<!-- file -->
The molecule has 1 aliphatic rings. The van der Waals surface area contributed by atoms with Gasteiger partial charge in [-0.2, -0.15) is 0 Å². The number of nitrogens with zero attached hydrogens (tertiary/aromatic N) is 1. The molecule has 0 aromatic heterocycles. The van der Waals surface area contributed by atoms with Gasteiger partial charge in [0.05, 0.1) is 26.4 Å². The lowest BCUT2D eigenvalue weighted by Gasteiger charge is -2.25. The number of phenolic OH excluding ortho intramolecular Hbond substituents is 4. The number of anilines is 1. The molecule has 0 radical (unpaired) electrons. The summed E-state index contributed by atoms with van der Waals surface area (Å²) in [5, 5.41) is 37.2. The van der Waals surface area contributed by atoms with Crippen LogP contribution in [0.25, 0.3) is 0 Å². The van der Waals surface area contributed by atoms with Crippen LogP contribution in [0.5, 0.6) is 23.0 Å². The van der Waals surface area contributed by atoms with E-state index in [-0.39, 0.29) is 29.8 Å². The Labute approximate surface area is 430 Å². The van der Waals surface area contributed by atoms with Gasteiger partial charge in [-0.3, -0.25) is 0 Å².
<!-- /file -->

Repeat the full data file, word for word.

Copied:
The molecule has 1 aliphatic rings. The van der Waals surface area contributed by atoms with Gasteiger partial charge in [-0.2, -0.15) is 0 Å². The number of nitrogens with zero attached hydrogens (tertiary/aromatic N) is 1. The molecule has 0 aromatic heterocycles. The van der Waals surface area contributed by atoms with Gasteiger partial charge in [0.05, 0.1) is 26.4 Å². The lowest BCUT2D eigenvalue weighted by Gasteiger charge is -2.25. The number of phenolic OH excluding ortho intramolecular Hbond substituents is 4. The number of anilines is 1. The molecule has 0 radical (unpaired) electrons. The summed E-state index contributed by atoms with van der Waals surface area (Å²) in [5, 5.41) is 37.2. The van der Waals surface area contributed by atoms with Crippen LogP contribution in [0.25, 0.3) is 0 Å². The van der Waals surface area contributed by atoms with Crippen LogP contribution in [0.5, 0.6) is 23.0 Å². The van der Waals surface area contributed by atoms with E-state index in [-0.39, 0.29) is 29.8 Å². The Labute approximate surface area is 430 Å². The van der Waals surface area contributed by atoms with Gasteiger partial charge in [-0.3, -0.25) is 0 Å².